Up close at the intimate show...

Kano is living testament to the success hard work and excelling at your craft can bestow on a person.

As an MC, he’s one of the most flexible, and traditionally music, voices of his generation, someone respected across his peer group. Yet he’s also excelled as an actor, with 2019 bringing his excellent album ‘Hoodies All Summer’ and a role in the returning Top Boy.

A drama set in Kano’s very own East London, the rapper teams up with Wray and Nephew for this extra-special show. Part of their Wray Residency, they’ve outfitted Newham Leisure Centre as a state of the art venue, with an impeccable soundsystem, arena-level lighting, and a bar packed with rum cocktails.

Kano couldn’t resist, and neither could the lucky fans who managed to get tickets. Beaming throughout, the rapper is a figure of pride and contentment – his family are right at the front, and he reminisces throughout about his childhood in Newham, and what the place still means to him.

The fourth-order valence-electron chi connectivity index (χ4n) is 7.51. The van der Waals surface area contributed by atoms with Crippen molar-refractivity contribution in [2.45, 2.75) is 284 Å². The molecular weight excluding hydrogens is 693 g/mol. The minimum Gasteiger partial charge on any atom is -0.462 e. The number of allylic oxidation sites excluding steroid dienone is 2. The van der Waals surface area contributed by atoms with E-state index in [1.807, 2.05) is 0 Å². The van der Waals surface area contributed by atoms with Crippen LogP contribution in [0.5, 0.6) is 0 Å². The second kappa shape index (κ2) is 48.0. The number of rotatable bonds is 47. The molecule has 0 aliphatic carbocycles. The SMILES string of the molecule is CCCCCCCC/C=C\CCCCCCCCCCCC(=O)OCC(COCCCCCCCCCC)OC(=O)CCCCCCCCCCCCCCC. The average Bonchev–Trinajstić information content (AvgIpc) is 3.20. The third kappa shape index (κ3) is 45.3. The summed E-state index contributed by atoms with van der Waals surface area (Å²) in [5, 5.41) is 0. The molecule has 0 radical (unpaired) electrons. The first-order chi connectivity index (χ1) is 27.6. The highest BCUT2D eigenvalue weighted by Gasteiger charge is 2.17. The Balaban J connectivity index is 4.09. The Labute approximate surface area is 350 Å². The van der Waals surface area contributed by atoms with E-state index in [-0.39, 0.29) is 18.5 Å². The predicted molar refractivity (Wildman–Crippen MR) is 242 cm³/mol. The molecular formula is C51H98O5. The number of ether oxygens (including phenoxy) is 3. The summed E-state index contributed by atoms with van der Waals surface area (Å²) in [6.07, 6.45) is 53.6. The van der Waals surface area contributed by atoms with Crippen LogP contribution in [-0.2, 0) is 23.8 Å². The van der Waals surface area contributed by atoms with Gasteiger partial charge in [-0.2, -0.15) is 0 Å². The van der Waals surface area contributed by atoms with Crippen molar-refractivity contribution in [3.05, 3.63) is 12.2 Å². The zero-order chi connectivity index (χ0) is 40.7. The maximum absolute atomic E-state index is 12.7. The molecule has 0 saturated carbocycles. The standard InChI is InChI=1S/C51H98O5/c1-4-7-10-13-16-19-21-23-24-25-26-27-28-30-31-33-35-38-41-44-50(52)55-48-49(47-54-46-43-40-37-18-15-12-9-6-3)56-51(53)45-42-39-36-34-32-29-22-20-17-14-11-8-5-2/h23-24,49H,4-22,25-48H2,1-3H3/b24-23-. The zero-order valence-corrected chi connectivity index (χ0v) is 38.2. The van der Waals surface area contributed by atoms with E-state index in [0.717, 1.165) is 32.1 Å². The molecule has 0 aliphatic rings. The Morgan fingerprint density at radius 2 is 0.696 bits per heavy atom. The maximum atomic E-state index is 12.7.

It’s only right to experience Kano’s music in this locality. After all, he came up through the hyper-localised ranks of grime, and Newham forms such a potent backdrop to both the lyrical themes and sonic templates that rivet together on ‘Hoodies All Summer’.

Deconstructing the set up from last night’s show – at North London’s Drumsheds – Kano literally packs a far larger set up into the ad hoc venue. Somehow, though, it all works out, from the gorgeous choral contributions, through to Theon Cross on sousaphone adding some bold brass flavour.

Naturally, there’s a few guests, too. D Double E and Ghetts are greeted as returning heroes on ‘Class Of Deja’, and the natural interplay between the three artists is a sight to behold – spitting bars with real grace, it’s like watching Ronaldo leap over the fence of the nearby football pitches for a quick game of five a-side.

Ending the set by inviting every single musician involved to take a bow onstage, the evening becomes a testament to group endeavour over the individual, honouring a culture instead of individual achievements.

Humble throughout, it’s a typically self-effacing gesture from Kano on the soil he calls his own.

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